Bucket List

This is on display here in my hometown. There is chalk available and people write in what they wish to do or accomplish before they do. It was interesting to read the wall. Some of the responses were heart breaking, some thought provoking and some just plain silly. Someone had written in F U C K, but someone else came along and changed the F to an R. Just doesn’t have the same meaning, does it? Changing it to a B might have made more sense, I don’t know.

I haven’t really thought about my bucket list, because that tends to depress me, leading me to regrets about things I have not done, rather than focusing on the fact that life is short and opportunities should not be wasted. I didn’t graduate from college. Not even community college. I attended long enough that I should have graduated, but I didn’t. My early adulthood was a hot mess. Depression, anxiety, family struggles and abandonment issues prevented me from making good decisions. So, yes, graduating from college is something I would write on the “Before I Die” wall. There are so many things I could say, but many of them involve other people involved like “have grandchildren” or “move back to my home state.”  I would like to travel to Canada or California, at the very least. I would very much like to see more of this country, especially the west coast and northern states. My “before I die” list is pretty simple. Learn some crafts, go to school, do a little traveling. I am already pretty blessed with the life I have. I try not to take anything for granted.

What would you write on the wall?IMG_1905

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Judge Not, etc.

As I noted in my last blog post, I have been in and out of churches for a very long time. I have longed for the community of a good church.  I have joined my local Secular Humanist group and attended my first meeting this past Sunday.  The topic of discussion piqued my interest.  A local church group, along with the local police department (in conjunction with the police department? I really don’t know…) held a prayer walk and vigil on the streets where the local prostitutes work. The humanists were appalled by this for a number of reasons, which I’ll get to later.  The last line of the information that was provided for the group meeting was, “Humanists have a better plan.”  Well, OK!  As a woman, I am concerned about this topic.  Too many women are using their bodies to pay for drug habits. Admittedly, I don’t know much about the profession, but I have a heart for the women who feel that this is their only option, for whatever reason.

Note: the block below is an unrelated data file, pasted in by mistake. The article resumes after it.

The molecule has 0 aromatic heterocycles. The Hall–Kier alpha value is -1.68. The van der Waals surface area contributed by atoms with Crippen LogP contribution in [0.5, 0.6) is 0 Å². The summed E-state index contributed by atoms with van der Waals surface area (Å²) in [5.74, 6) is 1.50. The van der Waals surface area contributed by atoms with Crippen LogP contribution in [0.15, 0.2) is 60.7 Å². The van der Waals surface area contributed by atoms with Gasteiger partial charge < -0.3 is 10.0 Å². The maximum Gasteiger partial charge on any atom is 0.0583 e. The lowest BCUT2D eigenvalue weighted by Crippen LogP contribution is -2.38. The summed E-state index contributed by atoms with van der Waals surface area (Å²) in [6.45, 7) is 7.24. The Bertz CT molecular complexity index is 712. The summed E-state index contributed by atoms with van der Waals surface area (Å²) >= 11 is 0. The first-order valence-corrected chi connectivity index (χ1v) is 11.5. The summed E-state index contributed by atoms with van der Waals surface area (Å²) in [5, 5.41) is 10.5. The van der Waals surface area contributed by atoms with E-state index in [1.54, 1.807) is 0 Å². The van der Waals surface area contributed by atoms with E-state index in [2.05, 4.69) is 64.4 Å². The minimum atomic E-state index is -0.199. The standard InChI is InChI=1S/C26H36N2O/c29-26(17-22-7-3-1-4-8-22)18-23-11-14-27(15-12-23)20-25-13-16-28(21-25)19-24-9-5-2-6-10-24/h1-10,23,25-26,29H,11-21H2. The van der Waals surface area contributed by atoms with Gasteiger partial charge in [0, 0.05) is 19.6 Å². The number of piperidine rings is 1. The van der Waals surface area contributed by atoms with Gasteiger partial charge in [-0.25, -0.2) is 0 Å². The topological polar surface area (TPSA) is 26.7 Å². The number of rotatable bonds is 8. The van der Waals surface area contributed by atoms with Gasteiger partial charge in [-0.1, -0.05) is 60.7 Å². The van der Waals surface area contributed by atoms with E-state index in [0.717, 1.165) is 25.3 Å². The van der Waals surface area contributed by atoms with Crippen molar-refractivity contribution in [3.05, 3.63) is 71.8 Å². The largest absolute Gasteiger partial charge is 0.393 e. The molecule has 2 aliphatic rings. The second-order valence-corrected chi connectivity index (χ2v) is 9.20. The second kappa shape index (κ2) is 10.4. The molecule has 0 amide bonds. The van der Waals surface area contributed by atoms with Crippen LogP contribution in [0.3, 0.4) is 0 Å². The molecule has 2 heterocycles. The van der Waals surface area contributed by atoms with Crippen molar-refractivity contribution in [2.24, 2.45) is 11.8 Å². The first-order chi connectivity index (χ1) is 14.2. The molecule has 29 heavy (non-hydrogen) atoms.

The group meeting began with introductions and then the facilitator passed out copies of the church’s flyer advertising the prayer walk and vigil, which took place on a recent Saturday morning.  Next, the facilitator read us a personal anecdote about his own experience as a young military man who was approached, along with his buddies, by ladies looking for a “good time”, or has he called it, a “date.”  The only reason he did not partake was that he couldn’t afford it.  I listened and tried to understand where he was coming from.  He preached about the “victim-less” crime and how it should be legalized, blah, blah.  Fortunately, many of the group participants spoke up and took him to task for condoning the exploitation of women (and men).  The talk then turned to how we, as Humanists, could do better.  More on that later.

The group was starting to sound pretty judgy.  The judged the supposed white, middle-class women at the church preaching to mostly women of color.  I shook my head in agreement, but still wondered how we could do better.  Unfortunately, I spent the 60 minutes in the group attempting to explain to these people that church groups do offer a lot to those who are in the midst of crisis.  They want you in church, they invite you to their groups and they can be very hospitable and caring.  I have seen this in my own life with people I have known and not every Christian is judgmental.  Still no good answers to how Humanists could do a better job.  No one really wanted to meet the prostitutes where they were and offer them comfort, a meal or some coffee.  With all the bitching that atheists do about Christians being judgmental, these people were just as bad, if not worse.  At least the Christians they complain about actually do try to help others.  I’m sure there are good Humanist and Atheist groups that help, but this was not it.